Micachu ends Stag & Dagger on a sparkling, yet ramshackle high

Stag And Dagger (Leeds) 2009 review

published: Tue 26th May 2009

Friday 22nd May 2009
various venues across Leeds, UK
early bird £10
daily capacity: 4500
last updated: Wed 15th Apr 2009

It's only been a few weeks since a similar set-up, Live At Leeds, took over the city. Luckily however the wide-spread venues and massive queues that beleaguered that event have obviously been taken into account by Stag and Dagger organisers. Instead of using venues miles apart, this festival has decided on five small venues all within easy walking distance of each other.

The first stop of the night is TJ's Woodhouse Club on the city outskirts which, to the unassuming, sounds somewhat like a dilapidated old-man's working venue. On the contrary, with an almost cavernous main room, half made up of lamp lit award ceremony-esque tables, the dance floor quickly fills up for Abe Vigoda's frantic shambolic amalgamation of spiky pop-punk and cascading noise-rock. Juxtaposed with Michael Vidal's barely discernible vocals and culminating with an ecstatic 'Skeleton', this band is a gawky delight.

On the other hand, Crystal Antlers, don't waste time with tumbling off-kilter rhythms. Their moody, yet uplifting, raucous but soulful garage-rock is straight to the point. Saying precious little to a noticeably fuller dance floor, lead singer Jonny Bell screams himself hoarse under a shower of greasy hair while charismatic percussionist Sexual Chocolate, yes that's his name, treats us to some baton twirling between drum beats. The bluesy 'A Thousand Eyes' provides a mid-set highlight and no doubt corroborates the reason for the buzz surrounding the Long Beach band.

It's then time to head over to The Brudenell Social Club to watch Dananananaykroyd destroy the room with their exhilarating hardcore meets indie bubblegum brilliance. Expecting mile long queues eFestivals leaves TJ's early only to arrive to an almost empty venue which has apparently been that way since six o clock. However in the moments leading up to the appearance of the Glaswegian band, things pack out rapidly. Dananana's reputation as an insanely fun and wild live act is of course old news.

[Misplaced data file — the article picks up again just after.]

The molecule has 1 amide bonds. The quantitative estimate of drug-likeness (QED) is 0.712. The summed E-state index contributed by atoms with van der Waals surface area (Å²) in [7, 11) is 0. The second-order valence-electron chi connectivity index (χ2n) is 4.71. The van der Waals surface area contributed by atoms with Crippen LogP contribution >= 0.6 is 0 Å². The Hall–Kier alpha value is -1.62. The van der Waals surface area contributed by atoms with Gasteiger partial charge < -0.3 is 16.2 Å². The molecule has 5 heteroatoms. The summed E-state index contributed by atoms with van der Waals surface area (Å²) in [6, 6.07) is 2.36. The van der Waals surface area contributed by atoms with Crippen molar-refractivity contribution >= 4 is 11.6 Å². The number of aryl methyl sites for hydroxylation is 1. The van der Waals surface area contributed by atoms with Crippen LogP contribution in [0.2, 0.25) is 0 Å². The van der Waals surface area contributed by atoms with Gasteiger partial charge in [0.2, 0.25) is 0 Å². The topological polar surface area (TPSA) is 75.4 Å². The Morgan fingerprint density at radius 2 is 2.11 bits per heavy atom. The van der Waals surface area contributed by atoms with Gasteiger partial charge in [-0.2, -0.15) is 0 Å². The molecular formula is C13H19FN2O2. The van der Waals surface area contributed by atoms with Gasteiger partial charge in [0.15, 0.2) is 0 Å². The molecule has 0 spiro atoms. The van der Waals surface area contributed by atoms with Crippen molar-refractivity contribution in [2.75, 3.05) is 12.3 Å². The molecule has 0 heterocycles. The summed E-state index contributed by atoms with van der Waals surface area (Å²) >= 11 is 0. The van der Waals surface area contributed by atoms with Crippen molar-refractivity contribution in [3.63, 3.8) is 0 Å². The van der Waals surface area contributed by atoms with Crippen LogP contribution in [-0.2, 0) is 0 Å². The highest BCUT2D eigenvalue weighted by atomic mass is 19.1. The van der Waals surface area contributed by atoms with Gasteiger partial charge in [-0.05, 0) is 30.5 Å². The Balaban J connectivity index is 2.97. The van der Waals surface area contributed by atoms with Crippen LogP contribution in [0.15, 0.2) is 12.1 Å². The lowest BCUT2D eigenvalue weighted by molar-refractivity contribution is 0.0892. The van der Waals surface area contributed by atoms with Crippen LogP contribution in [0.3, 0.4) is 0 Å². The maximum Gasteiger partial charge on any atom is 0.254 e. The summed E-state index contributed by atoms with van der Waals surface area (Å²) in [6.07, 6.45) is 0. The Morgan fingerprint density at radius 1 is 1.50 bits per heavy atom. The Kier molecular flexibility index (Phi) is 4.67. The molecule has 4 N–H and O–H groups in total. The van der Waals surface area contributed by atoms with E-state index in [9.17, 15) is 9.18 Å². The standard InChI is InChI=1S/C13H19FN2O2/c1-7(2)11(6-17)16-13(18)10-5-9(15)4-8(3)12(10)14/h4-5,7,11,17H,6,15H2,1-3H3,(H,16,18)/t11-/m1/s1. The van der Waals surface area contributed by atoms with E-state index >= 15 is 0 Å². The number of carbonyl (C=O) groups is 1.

The fact that there are six of them in such a small space helps of course in that there's always something going on and at least one skinny Scottish body flying through the air at any time. Add that to the fact that at least two of their ranks have black eyes tonight owing to previous on-stage antics and their penchant for swapping instruments - it makes for an eye-popping performance. This is also a band who expect their audiences to get involved and tonight's crowd is somewhat subdued much to their disgruntlement.

"Anyone who's not clapping needs to cheer up," shouts joint vocalist and drummer John Baillie Junior as the band tear into Watch This! A dance-off between the band and members of the crowd which takes place in the middle of the room seems to get things going however and by the time singer Calum Gunn dons his Saturday Night Fever white jacket and takes off into the crowd for obligatory hugs, this audience have perked up massively.

Heading back into town to the Library, we're just in time to catch Brooklyn duo Telepathe spinning their freaked-out electronic magic. The pair, made up of Busy Gangnes and Melissa Livaudais, do very little except sing statically while twiddling the buttons in front of them, yet their disjointed and dark-hearted beats, lost in a fog of gauze and fuzz manage to make this half-lit room feel like a vampish club at three in the morning.

Micachu and the Shapes bring proceedings at The Library to a halt tonight. Having arrived at the venue late, they are delayed by almost half an hour in taking to the stage due to sound problems. However, while their messy racket may sound like they’re trying to play as many notes as possible, all at once, underneath the maelstrom there's a collection of gloriously spiky pop songs. It's like watching children set loose in the kitchen banging and clanging everything in sight.

The ever boyish Mica, dressed in loose jeans and white T-shirt, looks like she's playing Fisher-Price instruments that sound like they’ve been deliberately untuned, yet she has a definite knack for creating brilliant discordance in songs like Golden Phone and Lips that simply revel in shambolic ingenuity. The crowd's previous restlessness at the late start forgotten, Micachu goes on to end tonight on a sparkling, yet ramshackle high.
review by: Dannii Leivers

Friday 22nd May 2009
various venues across Leeds, UK
early bird £10
daily capacity: 4500
last updated: Wed 15th Apr 2009


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